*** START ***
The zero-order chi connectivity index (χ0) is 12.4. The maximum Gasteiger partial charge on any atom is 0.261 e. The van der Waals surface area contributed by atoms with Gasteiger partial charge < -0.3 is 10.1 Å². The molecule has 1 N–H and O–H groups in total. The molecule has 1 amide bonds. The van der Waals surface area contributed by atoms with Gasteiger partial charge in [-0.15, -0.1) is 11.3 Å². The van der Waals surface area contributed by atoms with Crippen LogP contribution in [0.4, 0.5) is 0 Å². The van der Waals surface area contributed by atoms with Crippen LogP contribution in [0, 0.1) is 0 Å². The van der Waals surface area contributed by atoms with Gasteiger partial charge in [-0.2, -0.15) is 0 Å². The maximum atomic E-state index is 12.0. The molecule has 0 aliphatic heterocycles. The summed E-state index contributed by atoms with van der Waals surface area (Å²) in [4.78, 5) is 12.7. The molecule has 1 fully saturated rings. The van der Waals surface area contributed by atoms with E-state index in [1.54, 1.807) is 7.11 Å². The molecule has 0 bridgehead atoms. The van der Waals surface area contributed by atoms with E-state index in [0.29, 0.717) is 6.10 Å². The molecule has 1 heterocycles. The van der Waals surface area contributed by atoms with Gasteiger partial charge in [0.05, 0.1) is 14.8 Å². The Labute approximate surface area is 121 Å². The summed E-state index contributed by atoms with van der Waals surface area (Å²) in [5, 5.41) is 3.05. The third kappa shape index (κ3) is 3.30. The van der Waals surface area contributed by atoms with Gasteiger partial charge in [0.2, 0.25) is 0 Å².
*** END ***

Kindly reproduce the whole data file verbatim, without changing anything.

The zero-order chi connectivity index (χ0) is 12.4. The maximum Gasteiger partial charge on any atom is 0.261 e. The van der Waals surface area contributed by atoms with Gasteiger partial charge < -0.3 is 10.1 Å². The molecule has 1 N–H and O–H groups in total. The molecule has 1 amide bonds. The van der Waals surface area contributed by atoms with Gasteiger partial charge in [-0.15, -0.1) is 11.3 Å². The van der Waals surface area contributed by atoms with Crippen LogP contribution in [0.4, 0.5) is 0 Å². The van der Waals surface area contributed by atoms with Crippen LogP contribution in [0, 0.1) is 0 Å². The van der Waals surface area contributed by atoms with Gasteiger partial charge in [-0.2, -0.15) is 0 Å². The maximum atomic E-state index is 12.0. The molecule has 0 aliphatic heterocycles. The summed E-state index contributed by atoms with van der Waals surface area (Å²) in [4.78, 5) is 12.7. The molecule has 1 fully saturated rings. The van der Waals surface area contributed by atoms with E-state index in [1.54, 1.807) is 7.11 Å². The molecule has 0 bridgehead atoms. The van der Waals surface area contributed by atoms with E-state index in [0.29, 0.717) is 6.10 Å². The molecule has 1 heterocycles. The van der Waals surface area contributed by atoms with Gasteiger partial charge in [0.05, 0.1) is 14.8 Å². The Labute approximate surface area is 121 Å². The summed E-state index contributed by atoms with van der Waals surface area (Å²) in [5, 5.41) is 3.05. The third kappa shape index (κ3) is 3.30. The van der Waals surface area contributed by atoms with Gasteiger partial charge in [0.2, 0.25) is 0 Å².